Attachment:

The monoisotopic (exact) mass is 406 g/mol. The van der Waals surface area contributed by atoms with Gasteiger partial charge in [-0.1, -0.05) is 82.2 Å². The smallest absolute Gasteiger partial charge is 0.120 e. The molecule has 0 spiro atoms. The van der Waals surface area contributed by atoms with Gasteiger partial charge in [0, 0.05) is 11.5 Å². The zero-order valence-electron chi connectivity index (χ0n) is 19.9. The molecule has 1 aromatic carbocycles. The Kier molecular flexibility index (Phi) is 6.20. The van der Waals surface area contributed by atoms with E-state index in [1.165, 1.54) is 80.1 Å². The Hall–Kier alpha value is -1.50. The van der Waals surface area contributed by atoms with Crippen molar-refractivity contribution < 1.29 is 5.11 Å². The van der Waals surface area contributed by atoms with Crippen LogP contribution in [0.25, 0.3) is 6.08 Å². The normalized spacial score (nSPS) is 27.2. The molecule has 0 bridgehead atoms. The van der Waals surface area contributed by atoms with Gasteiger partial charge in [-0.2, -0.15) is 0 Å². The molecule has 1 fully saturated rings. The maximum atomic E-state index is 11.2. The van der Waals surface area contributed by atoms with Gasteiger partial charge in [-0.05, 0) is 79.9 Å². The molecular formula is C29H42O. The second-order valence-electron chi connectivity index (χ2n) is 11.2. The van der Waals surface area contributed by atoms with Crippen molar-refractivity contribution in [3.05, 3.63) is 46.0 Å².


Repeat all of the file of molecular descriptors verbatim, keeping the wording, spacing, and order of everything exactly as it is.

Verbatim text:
The monoisotopic (exact) mass is 406 g/mol. The van der Waals surface area contributed by atoms with Gasteiger partial charge in [-0.1, -0.05) is 82.2 Å². The smallest absolute Gasteiger partial charge is 0.120 e. The molecule has 0 spiro atoms. The van der Waals surface area contributed by atoms with Gasteiger partial charge in [0, 0.05) is 11.5 Å². The zero-order valence-electron chi connectivity index (χ0n) is 19.9. The molecule has 1 aromatic carbocycles. The Kier molecular flexibility index (Phi) is 6.20. The van der Waals surface area contributed by atoms with E-state index in [1.165, 1.54) is 80.1 Å². The Hall–Kier alpha value is -1.50. The van der Waals surface area contributed by atoms with Crippen molar-refractivity contribution < 1.29 is 5.11 Å². The van der Waals surface area contributed by atoms with Crippen LogP contribution in [0.25, 0.3) is 6.08 Å². The normalized spacial score (nSPS) is 27.2. The molecule has 0 bridgehead atoms. The van der Waals surface area contributed by atoms with Gasteiger partial charge in [-0.2, -0.15) is 0 Å². The molecule has 1 fully saturated rings. The maximum atomic E-state index is 11.2. The van der Waals surface area contributed by atoms with Gasteiger partial charge in [-0.05, 0) is 79.9 Å². The molecular formula is C29H42O. The second-order valence-electron chi connectivity index (χ2n) is 11.2. The van der Waals surface area contributed by atoms with Crippen molar-refractivity contribution in [3.05, 3.63) is 46.0 Å².